September 30, 2017
For the third quarter the Montag & Caldwell Mid Cap Growth Composite gained 3.72%, gross of fees, beating the 3.23% return for the S&P MidCap 400 Index and lagging the Russell Midcap Growth Index return of 5.29%. Year-to-date, the Composite is up 14.16%, gross of fees, compared to a 9.41% gain for the S&P 400 and a 17.29% return for the Russell Midcap Growth.
The stock market’s steady march higher continued in the third quarter, defying the old market adage “sell in May and go away”. This adage is a reference to the market’s tendency to struggle seasonally in August and September, the two worst performing months for the S&P 500 historically. However, the market was able to glide through with barely a ripple. With the exception of a brief spike in August as the rhetoric between the U.S. and North Korea heated up, the CBOE Volatility Index (VIX) has remained rather docile, hovering at or below 10, the low-end of its historical range. Many would interpret this as a sign of investor complacency, which is surprising considering the host of troublesome headlines thrust upon us during the quarter including North Korea, hurricanes, earthquakes, a massive cyber security breach placing half of Americans’ personal credit information at risk, and another failed attempt to repeal and replace Obamacare, one of three major legislative initiatives for the Trump administration.
The market’s continued buoyancy in the face of all this can be attributed to ongoing improvement in economic growth and corporate profits, continued Central Bank accommodation, low interest rates, and the possibility of forthcoming tax rate relief. Government reports showed the economy picked up some steam during the second quarter with U.S. Real GDP growth registering +3.1%, up from +1.2% in the first quarter. Preliminary estimates for the quarter just completed indicate the economy grew in the 2.0 – 2.5% range. While the ravages of hurricanes Harvey and Irma are sure to make economic data somewhat uneven in the weeks ahead, the underlying 2%+ growth trend of the economy is likely to remain intact. Moreover, economies across the globe appear to be showing renewed vigor with the International Monetary Fund increasing its forecast for global GDP growth in 2017 to +3.5%, an acceleration from last year’s +3.1%. A synchronized global expansion is one key factor helping to drive better than expected corporate profit growth. Second quarter profits surprised to the upside with S&P 500 EPS growth coming in at 10.5%, above the +7-8% growth that was expected. We would not be surprised to see similar upside in the third quarter as positive preannouncements are already tracking above normal.
With repeal and replace dead for now, Washington has turned its attention to tax reform. The September release of the Republicans’ blueprint included significant reductions in corporate rates, repatriation of stranded overseas profits, tax code simplification, middle class tax relief, and abolishment of the “death tax”. Many details remain to be seen and there is ample skepticism about the prospects of passing such an ambitious package given slim Republican majorities in both houses of Congress and pushback from deficit hawks, but there does seem to be widespread belief that a more modest tax bill will get passed given the importance for Republicans to show some legislative successes ahead of next year’s mid-term elections. Growing expectation for at least modest fiscal stimulus led to a September rally in cyclical sectors such as energy, industrials, financials, and materials that was reminiscent of the “Trump trade” in the immediate aftermath of Trump’s election. It remains to be seen how long this trade will last. It will obviously hinge on Republicans’ ability to navigate the complexity of the budget reconciliation process and a tight legislative window.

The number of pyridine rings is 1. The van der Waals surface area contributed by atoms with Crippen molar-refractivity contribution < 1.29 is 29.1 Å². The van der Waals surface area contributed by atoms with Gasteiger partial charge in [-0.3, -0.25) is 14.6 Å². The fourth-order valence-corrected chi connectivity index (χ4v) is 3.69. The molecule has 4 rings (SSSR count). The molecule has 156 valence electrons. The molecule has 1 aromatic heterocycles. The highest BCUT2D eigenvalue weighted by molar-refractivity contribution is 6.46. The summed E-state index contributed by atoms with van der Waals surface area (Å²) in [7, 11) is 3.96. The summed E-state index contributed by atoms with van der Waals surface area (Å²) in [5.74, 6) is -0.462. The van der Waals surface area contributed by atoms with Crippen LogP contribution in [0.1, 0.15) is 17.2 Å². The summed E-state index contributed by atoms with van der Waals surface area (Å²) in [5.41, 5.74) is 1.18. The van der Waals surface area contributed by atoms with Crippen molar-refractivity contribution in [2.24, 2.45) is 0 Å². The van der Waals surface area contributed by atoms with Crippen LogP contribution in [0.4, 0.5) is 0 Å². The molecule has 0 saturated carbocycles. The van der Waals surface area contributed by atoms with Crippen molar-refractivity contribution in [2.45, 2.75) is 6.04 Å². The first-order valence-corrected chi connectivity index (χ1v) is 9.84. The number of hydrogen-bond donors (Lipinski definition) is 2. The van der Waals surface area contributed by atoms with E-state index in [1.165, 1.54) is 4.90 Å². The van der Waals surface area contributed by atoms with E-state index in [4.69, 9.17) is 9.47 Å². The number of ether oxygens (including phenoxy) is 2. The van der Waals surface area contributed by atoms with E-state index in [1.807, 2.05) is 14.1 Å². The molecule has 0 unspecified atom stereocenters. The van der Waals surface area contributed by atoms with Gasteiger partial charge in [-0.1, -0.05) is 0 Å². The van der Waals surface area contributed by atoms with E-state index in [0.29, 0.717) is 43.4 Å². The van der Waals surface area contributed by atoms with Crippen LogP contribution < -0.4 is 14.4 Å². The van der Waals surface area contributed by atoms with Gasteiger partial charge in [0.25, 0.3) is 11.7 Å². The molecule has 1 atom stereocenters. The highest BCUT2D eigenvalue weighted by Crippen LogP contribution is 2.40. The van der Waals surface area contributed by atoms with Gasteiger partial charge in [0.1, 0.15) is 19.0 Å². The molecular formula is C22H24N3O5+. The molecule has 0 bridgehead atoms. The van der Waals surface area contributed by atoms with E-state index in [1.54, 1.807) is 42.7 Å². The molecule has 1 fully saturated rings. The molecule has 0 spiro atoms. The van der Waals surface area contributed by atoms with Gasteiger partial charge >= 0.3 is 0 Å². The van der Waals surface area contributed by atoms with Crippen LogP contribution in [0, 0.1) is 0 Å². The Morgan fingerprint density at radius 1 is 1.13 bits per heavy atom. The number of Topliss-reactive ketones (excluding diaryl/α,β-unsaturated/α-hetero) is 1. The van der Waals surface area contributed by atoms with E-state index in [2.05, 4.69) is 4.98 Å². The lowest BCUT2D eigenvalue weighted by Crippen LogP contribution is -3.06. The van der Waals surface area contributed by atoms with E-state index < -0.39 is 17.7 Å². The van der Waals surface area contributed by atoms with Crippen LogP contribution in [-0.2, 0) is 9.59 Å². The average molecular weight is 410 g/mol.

Despite the September rebound in names most likely to benefit from tax reform, namely smaller cap, domestically-focused, economically-sensitive value stocks, we did see continued leadership from growth stocks across the market cap spectrum for the full quarter. Within midcaps specifically, the Russell Midcap Growth index rose 5.3% for the quarter, compared to 2.1% for the comparable Value index, and year-to-date, Growth remains comfortably ahead of Value, 17.3% versus 7.4%.
Looking ahead, we continue to be concerned with elevated valuations, investor complacency, and suppressed market volatility, although these remain pre-conditions to a market decline. We expect the market could continue to be supported in the near-term by low recession risk, improving corporate profits, a better global economy, accommodative Central Bank policies, a gradual and predictable increase in interest rates by our Federal Reserve, and the possibility of fiscal stimulus. Changes to any of these factors, however, could be a cause for the market to sell off.
In September the Federal Reserve confirmed its plans to begin shrinking its balance sheet by allowing maturing bonds to run off. This begins the process of what is now being referred to as Quantitative Tightening (QT), the reverse process of Quantitative Easing (QE) which has supported asset prices for the past decade. It is worth noting that the market sold off at least 7% after the Fed ended each round of QE, which merely halted the expansion of the balance sheet. Thus far, the market has not even declined 3% in response to the prospect of declining liquidity. In fact, the market hasn’t suffered a 3% decline since right before the presidential election, and has not seen a 5% correction since June 2016, the longest such stretch in over 20 years. It seems highly unlikely that this relative tranquility can persist for much longer.